New York-Presbyterian/Weill Cornell Medical Center New York, NY
Benjamin Gordon, MD1, Alyson Kaplan, MD1, David Wan, MD2; 1New York-Presbyterian/Weill Cornell Medical Center, New York, NY; 2Weill Cornell Medical College, Cornell University, New York, NY
Introduction: Collagenous colitis (CC) is a syndrome of chronic noninfectious watery diarrhea. As its designation as a microscopic colitis suggests, CC has minimal, if any, endoscopic findings. Here, we report the case of a woman with watery diarrhea, found to have severe colonic ulcers on colonoscopy, with pathology consistent with CC.
Methods: A 55-year-old woman with type 1 diabetes mellitus and Hashimoto’s thyroiditis presented with non-bloody watery diarrhea for a month. She was empirically treated for small intestinal bacterial overgrowth and Giardia. Yet, stool fat, gastrointestinal pathogen PCR panel, C. difficile toxin PCR, and celiac serologies were negative. She had no improvement and thus, returned to the hospital. Medications included insulin and levothyroxine. Exam showed lower abdomen tenderness. Laboratory studies were notable for WBC 13.2, Hb 13.4, CRP 6.7, ESR 27, fecal calprotectin > 1250, and repeat negative infectious stool studies, including Giardia and ova/parasites. CT abdomen/pelvis demonstrated diffuse wall thickening and mucosal hyperenhancement, most prominent in the descending colon through rectum. Flexible sigmoidoscopy showed multiple petechiae, ulcerations and severely altered vascular mucosa in the descending and sigmoid colon (Images 1, 2). Pathology was consistent with CC with patchy erosions and focal pseudomembranes (Image 3). The patient was started on steroids with marked improvement within days. Discussion: CC is one of the two major microscopic colitides, characterized by chronic non-bloody watery diarrhea and less often weight loss and abdominal pain. It has a female predominance and up to half of patients have autoimmune conditions. No laboratory value is specific, but anemia and elevated inflammatory markers are common. As a microscopic colitis, CC typically appears normal endoscopically, with most patients having no macroscopic changes. In those with endoscopic findings, they tend to be subtle, including mucosal erythema/edema or abnormal vascular pattern. Major endoscopic findings, such as those found in our patient, include mucosal ulcers, mucosal fractures/tears and cat-scratch mucosa, occurring in less than 2% of CC patients. Thus, CC remains a histologic diagnosis. In conclusion, though this case has a classic presentation and risk factors for CC, gross endoscopic changes make it an unexpected diagnosis, reinforcing the importance of pathology to properly diagnose patients with colonic ulcers.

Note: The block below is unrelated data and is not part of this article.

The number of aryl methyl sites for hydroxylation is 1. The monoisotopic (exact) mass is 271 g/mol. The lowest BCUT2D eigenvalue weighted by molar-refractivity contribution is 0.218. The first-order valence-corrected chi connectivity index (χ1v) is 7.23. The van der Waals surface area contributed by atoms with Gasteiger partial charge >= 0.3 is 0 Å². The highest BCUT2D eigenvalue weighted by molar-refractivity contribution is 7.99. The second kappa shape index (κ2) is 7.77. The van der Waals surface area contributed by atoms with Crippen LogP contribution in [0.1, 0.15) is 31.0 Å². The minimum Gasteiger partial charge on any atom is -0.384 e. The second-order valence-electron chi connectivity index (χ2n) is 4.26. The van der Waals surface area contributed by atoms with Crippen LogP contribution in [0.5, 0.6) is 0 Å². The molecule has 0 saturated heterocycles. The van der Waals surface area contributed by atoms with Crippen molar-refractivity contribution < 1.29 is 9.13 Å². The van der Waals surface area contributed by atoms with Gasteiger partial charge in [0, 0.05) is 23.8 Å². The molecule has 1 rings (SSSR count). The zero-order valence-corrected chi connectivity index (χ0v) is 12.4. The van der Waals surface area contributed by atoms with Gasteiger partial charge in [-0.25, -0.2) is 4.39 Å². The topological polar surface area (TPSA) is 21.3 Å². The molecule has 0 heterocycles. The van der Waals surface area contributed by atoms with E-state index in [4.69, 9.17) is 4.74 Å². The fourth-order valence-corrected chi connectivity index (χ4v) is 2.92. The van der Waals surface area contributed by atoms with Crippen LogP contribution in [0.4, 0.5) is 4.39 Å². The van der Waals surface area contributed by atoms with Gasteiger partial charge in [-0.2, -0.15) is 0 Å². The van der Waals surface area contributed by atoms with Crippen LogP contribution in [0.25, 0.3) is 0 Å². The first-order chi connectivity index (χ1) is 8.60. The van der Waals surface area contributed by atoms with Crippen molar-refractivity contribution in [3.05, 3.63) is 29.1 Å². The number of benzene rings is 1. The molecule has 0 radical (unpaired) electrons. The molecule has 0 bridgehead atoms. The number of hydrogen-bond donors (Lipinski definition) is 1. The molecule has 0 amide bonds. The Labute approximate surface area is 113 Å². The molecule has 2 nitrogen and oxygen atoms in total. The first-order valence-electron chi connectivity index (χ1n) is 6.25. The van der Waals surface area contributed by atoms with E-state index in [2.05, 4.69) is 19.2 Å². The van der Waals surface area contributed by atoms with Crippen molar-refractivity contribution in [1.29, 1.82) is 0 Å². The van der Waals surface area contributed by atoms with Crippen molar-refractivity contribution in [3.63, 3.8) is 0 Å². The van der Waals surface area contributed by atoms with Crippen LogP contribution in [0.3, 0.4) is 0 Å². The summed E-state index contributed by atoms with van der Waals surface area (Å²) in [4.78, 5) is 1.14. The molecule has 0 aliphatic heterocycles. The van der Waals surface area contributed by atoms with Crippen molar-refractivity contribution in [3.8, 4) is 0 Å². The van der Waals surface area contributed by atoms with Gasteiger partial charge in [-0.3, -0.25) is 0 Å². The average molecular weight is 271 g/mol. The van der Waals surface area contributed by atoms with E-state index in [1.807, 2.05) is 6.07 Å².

Multiple petechiae and ulcerations are found in the descending colon.
Severely abnormal vascular pattern is seen in the sigmoid colon.
Pathology showed collagenous colitis with patchy erosions and focal pseudomembranes.
Disclosures: Benjamin Gordon indicated no relevant financial relationships. Alyson Kaplan indicated no relevant financial relationships. David Wan indicated no relevant financial relationships.